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Why, when it comes to eating almonds you can afford to go a little nuts!

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Worried about eating too many nuts in fear of gaining weight? Relax, as new research suggests you may be able to have a few extra handfuls without undoing all of your hard work.
Almonds are considered the nut to eat when on any weight loss diet. Most of us by now have heard of the 'almond mystery’, a mystery that people can eat copious amounts of almonds without putting weight on. Sound too good to be true? Well, let’s take a look. 


One study [1] looked at the effect of consuming an additional intake of 320kcals from almonds, and the affect it had on body weight. Over a 6 month period, eighty-one male and female subjects were asked to eat an additional 320kcals from almonds and to keep their current diet the same. The results showed that after 6 months, "it did not lead on average to statistically or biologically significant changes in body weight despite an increase of 40%-50% in the ratio of unsaturated/saturated fat intake." 


How is this possible?
The researchers from the study hypothesized that because the subjects were aware they were eating the additional calories, that they dispelled these calories by reducing caloric intake from other foods.
Researchers from the US Department of Agriculture think they've solved the puzzle. An average handful of almonds is worth at least 150kcals but the researchers believe you don't absorb anything like all the calories that almonds contain. The researchers started by giving 18 test subjects a standard diet for 18 days, followed by a diet that was supplemented by 42g almonds each day for 18 days, and finally a diet supplemented by 84g almonds for another 18 days. Their findings showed you only absorb 68 percent of the energy that the nutrition table suggests, is present in almonds [2].


 The researchers write:
"When an 84g serving of almonds was incorporated into the diet daily, the energy digestibility of the diet as a whole decreased by 5 percent. Therefore, for individuals with energy intakes between 2000 and 3000 kcal/day, incorporation of 84 g almonds into the diet daily in exchange for highly digestible foods would result in a reduction of available energy of 100–150 kcal/day."


The amount of calories printed on the nutrition label is, in effect, overestimated by 32%. This means, if you like your almonds and consume 300kcals daily, you only really absorb 204kcals, leaving you with a 'phantom' 94kcals to play with. That said, the test was conducted using whole almonds. The study mentioned nothing about ground almonds and I imagine the energy uptake from ground almonds is considerably higher, leading to a greater caloric uptake.


Prefer pistachio nuts to almonds?
The researchers conducted a similar study using pistachio nuts, however, the results weren't as attractive, as subjects absorbed 95 percent of the energy contained in the pistachio nuts [3]. Best stick to almonds.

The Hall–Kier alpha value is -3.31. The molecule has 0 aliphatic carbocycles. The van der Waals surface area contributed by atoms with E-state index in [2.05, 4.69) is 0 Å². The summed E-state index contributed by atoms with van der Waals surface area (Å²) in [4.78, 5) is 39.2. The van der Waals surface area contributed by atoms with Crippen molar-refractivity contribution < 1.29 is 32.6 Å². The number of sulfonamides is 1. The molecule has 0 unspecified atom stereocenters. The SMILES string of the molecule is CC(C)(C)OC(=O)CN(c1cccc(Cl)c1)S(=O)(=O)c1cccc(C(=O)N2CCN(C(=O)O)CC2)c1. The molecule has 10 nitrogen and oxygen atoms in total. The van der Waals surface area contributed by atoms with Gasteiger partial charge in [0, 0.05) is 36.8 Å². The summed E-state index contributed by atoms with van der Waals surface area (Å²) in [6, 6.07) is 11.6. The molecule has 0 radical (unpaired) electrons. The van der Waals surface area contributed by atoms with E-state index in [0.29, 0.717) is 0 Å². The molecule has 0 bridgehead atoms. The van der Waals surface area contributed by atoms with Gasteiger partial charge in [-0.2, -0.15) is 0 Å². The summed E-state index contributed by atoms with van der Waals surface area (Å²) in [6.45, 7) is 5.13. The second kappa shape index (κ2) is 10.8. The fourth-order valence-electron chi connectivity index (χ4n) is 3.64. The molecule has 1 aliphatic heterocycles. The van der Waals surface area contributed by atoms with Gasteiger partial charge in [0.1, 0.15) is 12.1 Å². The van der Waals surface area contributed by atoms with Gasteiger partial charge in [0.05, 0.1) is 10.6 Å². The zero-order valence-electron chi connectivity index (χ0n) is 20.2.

This wouldn’t be the first example where nutrition labels have been wrong. It’s been shown that some overestimated the amount of calories a food is presumed to contain, showing an average of 8 percent more calories than the labels indicate [4]. Studies like these begin to question the accuracy of the Atwater system (a system that calculates the available energy of foods) and whether its accuracy of calculating the available energy from foods needs to be reevaluated.
Until such a time, I wouldn’t hesitate to have the occasional handful of almonds without worrying about weighing them out! After all, you’ll probably be undershooting anyway, as long as you’re sensible and don’t go nuts! – Sorry, I couldn’t help myself!


 Sources:
[1] Hollis J, Mattes R. Effect of chronic consumption of almonds on body weight in healthy humans. Br J Nutr. 2007;98(3):651-6.
[2] Novotny JA, Gebauer SK, Baer DJ. Discrepancy between the Atwater factor predicted and empirically measured energy values of almonds in human diets. Am J Clin Nutr. 2012;96(2):296-301. doi: 10.3945/ajcn.112.035782.
[3] Baer DJ, Gebauer SK, Novotny JA. Measured energy value of pistachios in the human diet. Br J Nutr. 2012;107(1):120-5. doi: 10.1017/S0007114511002649.
[4] Urban LE, Dallal GE, Robinson LM, Ausman LM, Saltzman E, Roberts SB. The accuracy of stated energy contents of reduced-energy, commercially prepared foods. J Am Diet Assoc. 2010;110(1):116-23. doi: 10.1016/j.jada.2009.10.003.


About Chris Hall
As the founder of Hall Training Systems, it is my mission to provide you with the very best personal training experience. I set up Hall Training Systems as Oxford's leading personal training service in nutrition, performance and weight loss, ensuring I can deliver the very best in training techniques.
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Posted on 7th October 2014, 20:00 PM by Chris HallReport this post
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